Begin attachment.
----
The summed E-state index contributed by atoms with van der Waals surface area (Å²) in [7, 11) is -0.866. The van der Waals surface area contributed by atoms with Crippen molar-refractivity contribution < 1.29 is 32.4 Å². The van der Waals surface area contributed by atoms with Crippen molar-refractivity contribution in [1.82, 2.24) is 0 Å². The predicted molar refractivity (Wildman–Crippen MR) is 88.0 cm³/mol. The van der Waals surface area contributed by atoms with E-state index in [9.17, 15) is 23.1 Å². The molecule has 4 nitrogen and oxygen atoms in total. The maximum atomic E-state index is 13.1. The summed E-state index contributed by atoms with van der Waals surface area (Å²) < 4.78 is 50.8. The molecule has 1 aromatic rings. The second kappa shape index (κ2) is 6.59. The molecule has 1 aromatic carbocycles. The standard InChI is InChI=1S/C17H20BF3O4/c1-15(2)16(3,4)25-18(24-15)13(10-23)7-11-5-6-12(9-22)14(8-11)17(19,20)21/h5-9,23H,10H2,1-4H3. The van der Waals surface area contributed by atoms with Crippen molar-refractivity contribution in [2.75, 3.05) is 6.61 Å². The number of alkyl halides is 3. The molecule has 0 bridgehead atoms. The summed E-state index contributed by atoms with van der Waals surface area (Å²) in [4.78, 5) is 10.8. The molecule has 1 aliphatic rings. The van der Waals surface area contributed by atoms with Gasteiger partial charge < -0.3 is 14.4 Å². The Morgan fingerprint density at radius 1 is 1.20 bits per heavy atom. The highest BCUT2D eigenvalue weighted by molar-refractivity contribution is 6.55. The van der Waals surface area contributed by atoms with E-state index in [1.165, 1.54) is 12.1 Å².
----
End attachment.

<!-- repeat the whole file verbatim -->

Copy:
The summed E-state index contributed by atoms with van der Waals surface area (Å²) in [7, 11) is -0.866. The van der Waals surface area contributed by atoms with Crippen molar-refractivity contribution < 1.29 is 32.4 Å². The van der Waals surface area contributed by atoms with Crippen molar-refractivity contribution in [1.82, 2.24) is 0 Å². The predicted molar refractivity (Wildman–Crippen MR) is 88.0 cm³/mol. The van der Waals surface area contributed by atoms with E-state index in [9.17, 15) is 23.1 Å². The molecule has 4 nitrogen and oxygen atoms in total. The maximum atomic E-state index is 13.1. The summed E-state index contributed by atoms with van der Waals surface area (Å²) < 4.78 is 50.8. The molecule has 1 aromatic rings. The second kappa shape index (κ2) is 6.59. The molecule has 1 aromatic carbocycles. The standard InChI is InChI=1S/C17H20BF3O4/c1-15(2)16(3,4)25-18(24-15)13(10-23)7-11-5-6-12(9-22)14(8-11)17(19,20)21/h5-9,23H,10H2,1-4H3. The van der Waals surface area contributed by atoms with Crippen molar-refractivity contribution in [2.75, 3.05) is 6.61 Å². The number of alkyl halides is 3. The molecule has 0 bridgehead atoms. The summed E-state index contributed by atoms with van der Waals surface area (Å²) in [4.78, 5) is 10.8. The molecule has 1 aliphatic rings. The van der Waals surface area contributed by atoms with Gasteiger partial charge < -0.3 is 14.4 Å². The Morgan fingerprint density at radius 1 is 1.20 bits per heavy atom. The highest BCUT2D eigenvalue weighted by molar-refractivity contribution is 6.55. The van der Waals surface area contributed by atoms with E-state index in [1.165, 1.54) is 12.1 Å².